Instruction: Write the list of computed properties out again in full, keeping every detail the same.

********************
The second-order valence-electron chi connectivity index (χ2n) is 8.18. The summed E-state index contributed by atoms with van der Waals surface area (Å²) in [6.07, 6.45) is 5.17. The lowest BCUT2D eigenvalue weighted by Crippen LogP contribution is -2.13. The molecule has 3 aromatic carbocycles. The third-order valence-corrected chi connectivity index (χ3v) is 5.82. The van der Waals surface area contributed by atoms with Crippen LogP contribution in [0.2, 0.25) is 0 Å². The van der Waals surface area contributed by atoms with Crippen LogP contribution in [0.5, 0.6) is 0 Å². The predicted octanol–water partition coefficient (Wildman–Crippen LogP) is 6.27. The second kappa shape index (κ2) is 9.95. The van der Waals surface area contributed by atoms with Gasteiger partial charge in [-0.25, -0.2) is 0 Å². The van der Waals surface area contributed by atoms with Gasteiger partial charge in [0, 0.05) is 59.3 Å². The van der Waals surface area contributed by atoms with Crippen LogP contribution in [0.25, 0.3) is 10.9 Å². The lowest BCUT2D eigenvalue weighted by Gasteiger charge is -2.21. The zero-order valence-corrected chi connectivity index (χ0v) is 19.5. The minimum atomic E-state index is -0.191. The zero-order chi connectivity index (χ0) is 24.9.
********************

The second-order valence-electron chi connectivity index (χ2n) is 8.18. The summed E-state index contributed by atoms with van der Waals surface area (Å²) in [6.07, 6.45) is 5.17. The lowest BCUT2D eigenvalue weighted by Crippen LogP contribution is -2.13. The molecule has 3 aromatic carbocycles. The third-order valence-corrected chi connectivity index (χ3v) is 5.82. The van der Waals surface area contributed by atoms with Crippen LogP contribution in [0.2, 0.25) is 0 Å². The van der Waals surface area contributed by atoms with Crippen LogP contribution in [0.5, 0.6) is 0 Å². The predicted octanol–water partition coefficient (Wildman–Crippen LogP) is 6.27. The second kappa shape index (κ2) is 9.95. The van der Waals surface area contributed by atoms with Gasteiger partial charge in [-0.25, -0.2) is 0 Å². The van der Waals surface area contributed by atoms with Gasteiger partial charge in [0, 0.05) is 59.3 Å². The van der Waals surface area contributed by atoms with Crippen LogP contribution in [0.25, 0.3) is 10.9 Å². The lowest BCUT2D eigenvalue weighted by Gasteiger charge is -2.21. The zero-order valence-corrected chi connectivity index (χ0v) is 19.5. The minimum atomic E-state index is -0.191. The zero-order chi connectivity index (χ0) is 24.9.